Many educators responsible for teaching personal finance head straight for a reliable stand-by: budgeting. However, they neglect to start with a critical income/spending baseline. How could students create personal budgets, if they don’t first knowwhere their money is going? This is Lesson Number One from Erie FCU: students must keep track of all that they earn and all that they spend every week.

It’s easy to dismiss the sheer simplicity of this exercise, but let me relate this assignment to one I received while in middle school. My science teacher told everyone in the class to carry a trash bag every day, and each time they threw somethingaway, to put it in their trash bag. Then we weighed the amount of trash we produced in the course of one week. From there, we launched into our next unit on recycling.

Tediously keeping account of a particular aspect of my behavior over the course of a week helped me acquire a basic, yet tangible, understanding of my actions. After weekly spending habits are examined, Erie launches into a set of lessons: Time Valueof Money, Debit Credit Cards, and Buying a Vehicle.


This is the first rotating factoid to appear underneath the Did you know? Post-it on the Young Adults portion of the Erie site. So, it is appropriate that the first lesson for a young Gen Y adult is obtaining college financing.

The credit union’s website Teachmeaboutmoney. org breaks down college loan options into three categories: parent, federal, and other. Many parents choose to take out loans on behalf of their college-bound Gen Y’er, including Federal PLUS Loans,private parent loans, and college-sponsored loans. PLUS loans are the most common source of parent loans, but those who are able to find colleges that sponsor loans may find the rates to be slightly better. The federal loan route leads to Perkinsand Stafford loans to those who qualify, and alert students to PLUS loans for graduates. Finally, students may pursue the other loans, taking out private or college-sponsored loans in their own name. The website provides analysis as to which is rightfor the student.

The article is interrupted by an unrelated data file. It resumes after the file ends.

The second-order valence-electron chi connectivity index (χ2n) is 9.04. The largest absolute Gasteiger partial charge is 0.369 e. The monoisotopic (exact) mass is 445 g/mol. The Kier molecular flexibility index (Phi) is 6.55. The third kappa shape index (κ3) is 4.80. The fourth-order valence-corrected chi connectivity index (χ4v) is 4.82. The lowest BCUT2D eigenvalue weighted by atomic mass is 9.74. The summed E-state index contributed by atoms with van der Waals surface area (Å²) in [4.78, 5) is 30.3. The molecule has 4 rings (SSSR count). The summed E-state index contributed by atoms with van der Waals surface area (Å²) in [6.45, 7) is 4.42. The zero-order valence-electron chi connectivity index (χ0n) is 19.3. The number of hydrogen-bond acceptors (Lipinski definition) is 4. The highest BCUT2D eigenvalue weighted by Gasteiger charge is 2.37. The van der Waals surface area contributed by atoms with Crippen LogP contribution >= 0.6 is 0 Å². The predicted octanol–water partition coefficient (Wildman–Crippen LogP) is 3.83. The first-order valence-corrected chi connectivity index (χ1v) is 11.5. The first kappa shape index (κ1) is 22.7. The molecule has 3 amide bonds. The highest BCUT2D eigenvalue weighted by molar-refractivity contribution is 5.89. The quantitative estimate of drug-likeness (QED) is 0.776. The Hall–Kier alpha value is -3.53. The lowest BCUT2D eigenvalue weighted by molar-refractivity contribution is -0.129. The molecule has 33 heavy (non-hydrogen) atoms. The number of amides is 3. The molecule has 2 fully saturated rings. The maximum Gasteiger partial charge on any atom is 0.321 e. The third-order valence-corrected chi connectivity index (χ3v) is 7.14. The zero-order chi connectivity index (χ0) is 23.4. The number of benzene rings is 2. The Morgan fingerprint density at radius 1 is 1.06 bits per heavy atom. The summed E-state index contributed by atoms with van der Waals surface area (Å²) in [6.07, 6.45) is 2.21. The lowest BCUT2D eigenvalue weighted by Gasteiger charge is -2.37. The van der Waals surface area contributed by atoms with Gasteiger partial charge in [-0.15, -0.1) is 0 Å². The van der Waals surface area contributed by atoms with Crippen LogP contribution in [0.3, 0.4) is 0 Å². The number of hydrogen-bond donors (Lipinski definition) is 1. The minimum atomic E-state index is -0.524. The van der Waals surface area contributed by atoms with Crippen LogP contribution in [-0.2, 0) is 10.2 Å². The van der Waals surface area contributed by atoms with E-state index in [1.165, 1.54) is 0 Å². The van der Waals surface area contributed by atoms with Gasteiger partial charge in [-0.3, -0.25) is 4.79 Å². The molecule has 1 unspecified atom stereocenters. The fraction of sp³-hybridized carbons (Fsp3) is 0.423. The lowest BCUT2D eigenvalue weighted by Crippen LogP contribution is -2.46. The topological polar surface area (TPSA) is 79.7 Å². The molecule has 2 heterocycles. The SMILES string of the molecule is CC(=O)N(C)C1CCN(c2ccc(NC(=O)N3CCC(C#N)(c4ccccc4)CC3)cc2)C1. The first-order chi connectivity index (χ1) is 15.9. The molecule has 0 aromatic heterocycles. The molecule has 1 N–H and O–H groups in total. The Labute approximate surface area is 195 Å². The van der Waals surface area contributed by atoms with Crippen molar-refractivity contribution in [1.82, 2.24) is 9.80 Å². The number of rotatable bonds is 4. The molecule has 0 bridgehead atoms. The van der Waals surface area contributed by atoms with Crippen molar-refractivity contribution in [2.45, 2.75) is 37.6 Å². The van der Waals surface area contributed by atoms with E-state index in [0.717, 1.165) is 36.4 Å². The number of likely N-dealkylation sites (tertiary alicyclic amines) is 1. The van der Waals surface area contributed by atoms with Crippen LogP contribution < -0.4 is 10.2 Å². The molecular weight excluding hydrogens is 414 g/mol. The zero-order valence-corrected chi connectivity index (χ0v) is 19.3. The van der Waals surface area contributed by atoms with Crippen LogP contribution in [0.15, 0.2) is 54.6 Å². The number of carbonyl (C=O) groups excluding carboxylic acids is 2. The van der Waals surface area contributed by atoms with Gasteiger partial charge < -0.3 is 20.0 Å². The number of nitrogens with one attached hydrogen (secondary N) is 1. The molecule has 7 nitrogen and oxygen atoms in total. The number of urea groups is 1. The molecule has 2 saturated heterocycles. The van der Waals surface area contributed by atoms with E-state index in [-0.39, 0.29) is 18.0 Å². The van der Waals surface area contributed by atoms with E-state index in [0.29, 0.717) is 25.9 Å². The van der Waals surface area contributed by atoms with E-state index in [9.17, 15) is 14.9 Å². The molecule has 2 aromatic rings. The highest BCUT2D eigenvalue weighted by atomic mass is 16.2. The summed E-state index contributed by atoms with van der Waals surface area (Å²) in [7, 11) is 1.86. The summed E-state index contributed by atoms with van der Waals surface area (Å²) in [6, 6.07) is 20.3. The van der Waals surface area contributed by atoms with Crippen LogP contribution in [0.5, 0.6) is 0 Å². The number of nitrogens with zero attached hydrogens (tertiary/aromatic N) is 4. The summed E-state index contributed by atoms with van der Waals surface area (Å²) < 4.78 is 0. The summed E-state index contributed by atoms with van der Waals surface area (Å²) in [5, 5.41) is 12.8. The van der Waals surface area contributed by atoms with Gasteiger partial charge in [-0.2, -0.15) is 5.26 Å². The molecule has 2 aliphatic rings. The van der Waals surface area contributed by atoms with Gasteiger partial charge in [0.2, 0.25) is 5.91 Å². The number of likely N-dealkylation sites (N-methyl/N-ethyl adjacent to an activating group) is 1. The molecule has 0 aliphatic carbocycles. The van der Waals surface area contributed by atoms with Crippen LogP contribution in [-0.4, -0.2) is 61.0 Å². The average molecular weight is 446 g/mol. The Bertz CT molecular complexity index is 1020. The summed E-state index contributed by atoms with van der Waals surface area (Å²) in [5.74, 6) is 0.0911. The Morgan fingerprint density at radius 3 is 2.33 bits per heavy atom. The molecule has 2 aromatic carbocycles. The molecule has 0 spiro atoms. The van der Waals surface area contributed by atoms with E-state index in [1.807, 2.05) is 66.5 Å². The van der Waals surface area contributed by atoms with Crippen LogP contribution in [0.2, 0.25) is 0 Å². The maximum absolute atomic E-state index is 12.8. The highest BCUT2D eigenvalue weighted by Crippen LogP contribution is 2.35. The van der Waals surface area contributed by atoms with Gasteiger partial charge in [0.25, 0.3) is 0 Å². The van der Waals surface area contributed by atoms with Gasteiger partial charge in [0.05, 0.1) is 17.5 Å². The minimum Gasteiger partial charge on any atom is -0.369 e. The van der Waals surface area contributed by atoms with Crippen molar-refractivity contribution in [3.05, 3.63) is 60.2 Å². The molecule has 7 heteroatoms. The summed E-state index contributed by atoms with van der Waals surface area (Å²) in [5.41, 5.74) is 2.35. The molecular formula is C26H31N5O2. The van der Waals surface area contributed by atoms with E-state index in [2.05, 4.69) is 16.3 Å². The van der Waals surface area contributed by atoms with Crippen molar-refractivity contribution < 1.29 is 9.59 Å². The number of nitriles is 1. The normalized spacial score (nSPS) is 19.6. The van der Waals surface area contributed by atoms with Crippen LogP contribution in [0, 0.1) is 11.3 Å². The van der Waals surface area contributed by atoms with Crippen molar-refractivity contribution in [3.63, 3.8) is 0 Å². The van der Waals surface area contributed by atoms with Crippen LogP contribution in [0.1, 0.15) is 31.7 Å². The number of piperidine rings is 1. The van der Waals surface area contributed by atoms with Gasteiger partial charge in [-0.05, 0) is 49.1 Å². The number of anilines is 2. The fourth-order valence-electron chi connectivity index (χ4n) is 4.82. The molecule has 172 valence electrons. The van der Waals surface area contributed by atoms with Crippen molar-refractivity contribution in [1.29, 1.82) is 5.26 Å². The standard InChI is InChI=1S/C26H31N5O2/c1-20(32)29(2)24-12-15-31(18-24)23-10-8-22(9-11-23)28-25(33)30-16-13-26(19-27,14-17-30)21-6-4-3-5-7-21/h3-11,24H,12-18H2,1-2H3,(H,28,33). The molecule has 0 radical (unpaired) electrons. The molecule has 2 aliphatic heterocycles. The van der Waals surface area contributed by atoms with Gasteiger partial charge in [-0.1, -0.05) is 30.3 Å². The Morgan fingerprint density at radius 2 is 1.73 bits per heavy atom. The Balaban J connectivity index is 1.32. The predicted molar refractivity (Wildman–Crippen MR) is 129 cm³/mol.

If we call anyone over 24 an adult, and anyone between 13 and 30 a Gen Year, a comprehensive Gen Y education plan needs to consider issues that affect these adults. Although older Gen Y’ers are settling down, educationis still important at this transitional stage in our lives. Topics for adults include Identity Theft, More on Credit, Budgeting, and Insurance Basics, Planning for Retirement, and of course Buying a Home.

TEACHERS started as a resource for teachers. Through their partnership with Newspapers in Education (NIE), Erie maintains an archive of past editions. NIE comes in sets of two, a paper for students and a lesson plan for teachers.

For example, the November 21, 2008, edition of Invest in Your Future, the student side of the NIE, challenges students with this scenario: Now imagine you have two job offers. One is in Pittsburgh; with a yearly salary of $40,000. The other isin New York City, with a yearly salary of $60,000. Which should you take? The lesson plan prompts teachers to introduce students to variations in the cost of living. Rent in Pittsburg costs $758.33 versus $5,363.51 in New York. Goods and servicessuch as doctors, pizza, movies, toothpaste, and other day-to-day needs are consistently cheaper in Pittsburg as well.

April 19, 2016